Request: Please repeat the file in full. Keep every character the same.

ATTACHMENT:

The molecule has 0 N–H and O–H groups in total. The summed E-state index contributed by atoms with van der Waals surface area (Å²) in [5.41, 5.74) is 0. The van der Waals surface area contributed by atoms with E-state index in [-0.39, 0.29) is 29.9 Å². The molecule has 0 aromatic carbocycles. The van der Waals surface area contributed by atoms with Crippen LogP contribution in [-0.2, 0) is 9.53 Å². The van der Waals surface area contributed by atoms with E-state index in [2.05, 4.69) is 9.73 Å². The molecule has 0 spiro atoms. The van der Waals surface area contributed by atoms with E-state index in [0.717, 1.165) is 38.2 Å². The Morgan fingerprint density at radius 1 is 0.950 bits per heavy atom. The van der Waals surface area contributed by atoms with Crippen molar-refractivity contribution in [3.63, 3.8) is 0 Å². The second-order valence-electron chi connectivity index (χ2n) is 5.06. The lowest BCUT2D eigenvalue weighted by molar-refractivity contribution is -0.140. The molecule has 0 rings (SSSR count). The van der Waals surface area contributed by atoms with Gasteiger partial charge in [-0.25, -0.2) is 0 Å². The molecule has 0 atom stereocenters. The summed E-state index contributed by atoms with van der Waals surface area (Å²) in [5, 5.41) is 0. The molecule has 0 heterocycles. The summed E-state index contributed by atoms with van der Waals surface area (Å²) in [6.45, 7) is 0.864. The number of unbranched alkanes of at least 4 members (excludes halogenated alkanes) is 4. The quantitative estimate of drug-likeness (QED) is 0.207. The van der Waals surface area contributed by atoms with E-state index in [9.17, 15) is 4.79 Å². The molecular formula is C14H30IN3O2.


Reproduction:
The molecule has 0 N–H and O–H groups in total. The summed E-state index contributed by atoms with van der Waals surface area (Å²) in [5.41, 5.74) is 0. The van der Waals surface area contributed by atoms with E-state index in [-0.39, 0.29) is 29.9 Å². The molecule has 0 aromatic carbocycles. The van der Waals surface area contributed by atoms with Crippen LogP contribution in [-0.2, 0) is 9.53 Å². The van der Waals surface area contributed by atoms with E-state index in [2.05, 4.69) is 9.73 Å². The molecule has 0 spiro atoms. The van der Waals surface area contributed by atoms with E-state index in [0.717, 1.165) is 38.2 Å². The Morgan fingerprint density at radius 1 is 0.950 bits per heavy atom. The van der Waals surface area contributed by atoms with Crippen molar-refractivity contribution in [3.63, 3.8) is 0 Å². The second-order valence-electron chi connectivity index (χ2n) is 5.06. The lowest BCUT2D eigenvalue weighted by molar-refractivity contribution is -0.140. The molecule has 0 rings (SSSR count). The van der Waals surface area contributed by atoms with Gasteiger partial charge in [-0.25, -0.2) is 0 Å². The molecule has 0 atom stereocenters. The summed E-state index contributed by atoms with van der Waals surface area (Å²) in [5, 5.41) is 0. The molecule has 0 heterocycles. The summed E-state index contributed by atoms with van der Waals surface area (Å²) in [6.45, 7) is 0.864. The number of unbranched alkanes of at least 4 members (excludes halogenated alkanes) is 4. The quantitative estimate of drug-likeness (QED) is 0.207. The van der Waals surface area contributed by atoms with E-state index in [9.17, 15) is 4.79 Å². The molecular formula is C14H30IN3O2.